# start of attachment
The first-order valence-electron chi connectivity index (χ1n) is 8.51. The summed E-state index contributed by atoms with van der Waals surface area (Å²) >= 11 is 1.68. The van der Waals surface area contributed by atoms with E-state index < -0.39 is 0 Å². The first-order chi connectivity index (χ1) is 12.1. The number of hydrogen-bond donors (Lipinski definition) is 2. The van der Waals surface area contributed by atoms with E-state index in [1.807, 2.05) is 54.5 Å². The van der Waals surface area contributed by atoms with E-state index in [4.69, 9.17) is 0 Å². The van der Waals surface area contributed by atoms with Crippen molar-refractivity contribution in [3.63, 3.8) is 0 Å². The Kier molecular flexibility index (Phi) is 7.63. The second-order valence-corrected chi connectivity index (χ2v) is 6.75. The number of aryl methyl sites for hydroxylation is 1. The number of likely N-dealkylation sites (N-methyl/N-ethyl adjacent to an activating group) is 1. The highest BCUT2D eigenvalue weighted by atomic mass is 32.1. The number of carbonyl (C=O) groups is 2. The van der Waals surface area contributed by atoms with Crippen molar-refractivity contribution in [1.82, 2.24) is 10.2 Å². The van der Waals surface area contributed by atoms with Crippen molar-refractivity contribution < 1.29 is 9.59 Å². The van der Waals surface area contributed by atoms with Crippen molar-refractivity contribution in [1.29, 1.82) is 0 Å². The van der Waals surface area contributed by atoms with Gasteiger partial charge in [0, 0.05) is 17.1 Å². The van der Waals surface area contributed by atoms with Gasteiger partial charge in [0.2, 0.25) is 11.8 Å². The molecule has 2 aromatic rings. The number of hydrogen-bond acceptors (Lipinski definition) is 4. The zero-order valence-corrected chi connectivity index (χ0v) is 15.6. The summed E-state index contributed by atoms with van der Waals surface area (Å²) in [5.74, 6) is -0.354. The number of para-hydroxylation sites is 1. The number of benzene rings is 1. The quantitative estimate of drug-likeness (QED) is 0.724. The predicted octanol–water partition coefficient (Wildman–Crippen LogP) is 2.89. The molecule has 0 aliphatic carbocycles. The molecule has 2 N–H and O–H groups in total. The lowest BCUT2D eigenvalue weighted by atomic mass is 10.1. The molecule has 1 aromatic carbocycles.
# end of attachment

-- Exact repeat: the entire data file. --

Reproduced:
The first-order valence-electron chi connectivity index (χ1n) is 8.51. The summed E-state index contributed by atoms with van der Waals surface area (Å²) >= 11 is 1.68. The van der Waals surface area contributed by atoms with E-state index < -0.39 is 0 Å². The first-order chi connectivity index (χ1) is 12.1. The number of hydrogen-bond donors (Lipinski definition) is 2. The van der Waals surface area contributed by atoms with E-state index in [1.807, 2.05) is 54.5 Å². The van der Waals surface area contributed by atoms with E-state index in [4.69, 9.17) is 0 Å². The van der Waals surface area contributed by atoms with Crippen molar-refractivity contribution in [3.63, 3.8) is 0 Å². The Kier molecular flexibility index (Phi) is 7.63. The second-order valence-corrected chi connectivity index (χ2v) is 6.75. The number of aryl methyl sites for hydroxylation is 1. The number of likely N-dealkylation sites (N-methyl/N-ethyl adjacent to an activating group) is 1. The highest BCUT2D eigenvalue weighted by atomic mass is 32.1. The number of carbonyl (C=O) groups is 2. The van der Waals surface area contributed by atoms with Crippen molar-refractivity contribution in [1.82, 2.24) is 10.2 Å². The van der Waals surface area contributed by atoms with Crippen molar-refractivity contribution < 1.29 is 9.59 Å². The van der Waals surface area contributed by atoms with Crippen molar-refractivity contribution in [1.29, 1.82) is 0 Å². The van der Waals surface area contributed by atoms with Gasteiger partial charge in [0, 0.05) is 17.1 Å². The van der Waals surface area contributed by atoms with Gasteiger partial charge in [0.2, 0.25) is 11.8 Å². The molecule has 2 aromatic rings. The number of hydrogen-bond acceptors (Lipinski definition) is 4. The zero-order valence-corrected chi connectivity index (χ0v) is 15.6. The summed E-state index contributed by atoms with van der Waals surface area (Å²) in [5.74, 6) is -0.354. The number of para-hydroxylation sites is 1. The number of benzene rings is 1. The quantitative estimate of drug-likeness (QED) is 0.724. The predicted octanol–water partition coefficient (Wildman–Crippen LogP) is 2.89. The molecule has 0 aliphatic carbocycles. The molecule has 2 N–H and O–H groups in total. The lowest BCUT2D eigenvalue weighted by atomic mass is 10.1. The molecule has 1 aromatic carbocycles.